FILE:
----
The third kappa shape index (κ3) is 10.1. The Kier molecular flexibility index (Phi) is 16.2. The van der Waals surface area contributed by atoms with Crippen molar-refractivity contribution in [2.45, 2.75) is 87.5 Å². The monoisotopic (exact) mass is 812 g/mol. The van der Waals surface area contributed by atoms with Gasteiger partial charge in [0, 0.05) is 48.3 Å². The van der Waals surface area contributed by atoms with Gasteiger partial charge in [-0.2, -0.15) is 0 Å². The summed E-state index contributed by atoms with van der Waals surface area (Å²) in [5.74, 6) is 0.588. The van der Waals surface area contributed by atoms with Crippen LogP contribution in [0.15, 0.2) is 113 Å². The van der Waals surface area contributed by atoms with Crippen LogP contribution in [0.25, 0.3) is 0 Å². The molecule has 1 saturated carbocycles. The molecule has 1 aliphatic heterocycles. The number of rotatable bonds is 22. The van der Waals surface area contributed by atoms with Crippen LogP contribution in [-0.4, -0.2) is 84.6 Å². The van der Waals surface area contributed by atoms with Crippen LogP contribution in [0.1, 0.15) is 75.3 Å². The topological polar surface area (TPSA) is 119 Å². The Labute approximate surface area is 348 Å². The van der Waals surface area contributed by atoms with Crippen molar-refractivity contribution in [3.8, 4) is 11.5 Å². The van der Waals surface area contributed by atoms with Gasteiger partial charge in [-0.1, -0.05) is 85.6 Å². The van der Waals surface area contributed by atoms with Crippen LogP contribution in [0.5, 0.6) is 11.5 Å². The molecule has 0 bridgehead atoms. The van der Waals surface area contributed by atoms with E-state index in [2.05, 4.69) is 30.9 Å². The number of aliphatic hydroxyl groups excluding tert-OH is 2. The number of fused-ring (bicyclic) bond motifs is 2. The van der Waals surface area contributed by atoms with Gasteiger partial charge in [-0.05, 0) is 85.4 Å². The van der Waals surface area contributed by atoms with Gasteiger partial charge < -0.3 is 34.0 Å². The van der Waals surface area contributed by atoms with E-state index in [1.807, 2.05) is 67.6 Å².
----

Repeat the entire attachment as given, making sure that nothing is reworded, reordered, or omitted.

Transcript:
The third kappa shape index (κ3) is 10.1. The Kier molecular flexibility index (Phi) is 16.2. The van der Waals surface area contributed by atoms with Crippen molar-refractivity contribution in [2.45, 2.75) is 87.5 Å². The monoisotopic (exact) mass is 812 g/mol. The van der Waals surface area contributed by atoms with Gasteiger partial charge in [0, 0.05) is 48.3 Å². The van der Waals surface area contributed by atoms with Gasteiger partial charge in [-0.2, -0.15) is 0 Å². The summed E-state index contributed by atoms with van der Waals surface area (Å²) in [5.74, 6) is 0.588. The van der Waals surface area contributed by atoms with Crippen LogP contribution in [0.15, 0.2) is 113 Å². The van der Waals surface area contributed by atoms with Crippen LogP contribution in [0.25, 0.3) is 0 Å². The molecule has 1 saturated carbocycles. The molecule has 1 aliphatic heterocycles. The number of rotatable bonds is 22. The van der Waals surface area contributed by atoms with Crippen LogP contribution in [-0.4, -0.2) is 84.6 Å². The van der Waals surface area contributed by atoms with Crippen LogP contribution in [0.1, 0.15) is 75.3 Å². The topological polar surface area (TPSA) is 119 Å². The Labute approximate surface area is 348 Å². The van der Waals surface area contributed by atoms with Crippen molar-refractivity contribution in [3.8, 4) is 11.5 Å². The van der Waals surface area contributed by atoms with Gasteiger partial charge in [-0.1, -0.05) is 85.6 Å². The van der Waals surface area contributed by atoms with Crippen LogP contribution in [0.5, 0.6) is 11.5 Å². The molecule has 0 bridgehead atoms. The van der Waals surface area contributed by atoms with E-state index in [2.05, 4.69) is 30.9 Å². The number of aliphatic hydroxyl groups excluding tert-OH is 2. The number of fused-ring (bicyclic) bond motifs is 2. The van der Waals surface area contributed by atoms with Gasteiger partial charge in [-0.05, 0) is 85.4 Å². The van der Waals surface area contributed by atoms with Gasteiger partial charge < -0.3 is 34.0 Å². The van der Waals surface area contributed by atoms with E-state index in [1.807, 2.05) is 67.6 Å².